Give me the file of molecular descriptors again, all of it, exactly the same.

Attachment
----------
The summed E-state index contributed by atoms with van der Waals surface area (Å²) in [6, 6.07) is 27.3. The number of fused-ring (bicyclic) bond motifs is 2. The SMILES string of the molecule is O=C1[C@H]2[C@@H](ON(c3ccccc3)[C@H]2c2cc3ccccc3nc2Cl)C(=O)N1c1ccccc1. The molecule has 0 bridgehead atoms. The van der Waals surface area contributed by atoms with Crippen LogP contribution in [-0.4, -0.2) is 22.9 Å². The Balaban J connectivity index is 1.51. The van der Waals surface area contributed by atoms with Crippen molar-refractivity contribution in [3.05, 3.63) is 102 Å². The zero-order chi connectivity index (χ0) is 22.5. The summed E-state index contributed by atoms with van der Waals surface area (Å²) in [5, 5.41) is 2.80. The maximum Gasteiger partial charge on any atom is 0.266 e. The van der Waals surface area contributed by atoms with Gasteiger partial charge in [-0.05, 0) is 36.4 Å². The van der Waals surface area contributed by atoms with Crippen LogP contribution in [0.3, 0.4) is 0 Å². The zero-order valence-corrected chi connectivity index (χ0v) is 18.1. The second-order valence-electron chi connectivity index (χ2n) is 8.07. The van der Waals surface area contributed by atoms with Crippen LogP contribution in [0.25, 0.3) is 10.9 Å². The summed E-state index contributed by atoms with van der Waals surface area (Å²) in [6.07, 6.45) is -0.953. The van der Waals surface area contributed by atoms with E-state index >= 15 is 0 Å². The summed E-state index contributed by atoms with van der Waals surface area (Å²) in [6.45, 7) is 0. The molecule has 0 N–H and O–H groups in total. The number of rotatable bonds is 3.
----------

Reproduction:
The summed E-state index contributed by atoms with van der Waals surface area (Å²) in [6, 6.07) is 27.3. The number of fused-ring (bicyclic) bond motifs is 2. The SMILES string of the molecule is O=C1[C@H]2[C@@H](ON(c3ccccc3)[C@H]2c2cc3ccccc3nc2Cl)C(=O)N1c1ccccc1. The molecule has 0 bridgehead atoms. The van der Waals surface area contributed by atoms with Crippen LogP contribution in [-0.4, -0.2) is 22.9 Å². The Balaban J connectivity index is 1.51. The van der Waals surface area contributed by atoms with Crippen molar-refractivity contribution in [3.05, 3.63) is 102 Å². The zero-order chi connectivity index (χ0) is 22.5. The summed E-state index contributed by atoms with van der Waals surface area (Å²) in [5, 5.41) is 2.80. The maximum Gasteiger partial charge on any atom is 0.266 e. The van der Waals surface area contributed by atoms with Gasteiger partial charge in [-0.05, 0) is 36.4 Å². The van der Waals surface area contributed by atoms with Crippen LogP contribution in [0.3, 0.4) is 0 Å². The zero-order valence-corrected chi connectivity index (χ0v) is 18.1. The second-order valence-electron chi connectivity index (χ2n) is 8.07. The van der Waals surface area contributed by atoms with Crippen LogP contribution in [0.25, 0.3) is 10.9 Å². The summed E-state index contributed by atoms with van der Waals surface area (Å²) in [6.07, 6.45) is -0.953. The van der Waals surface area contributed by atoms with E-state index >= 15 is 0 Å². The summed E-state index contributed by atoms with van der Waals surface area (Å²) in [6.45, 7) is 0. The molecule has 0 N–H and O–H groups in total. The number of rotatable bonds is 3.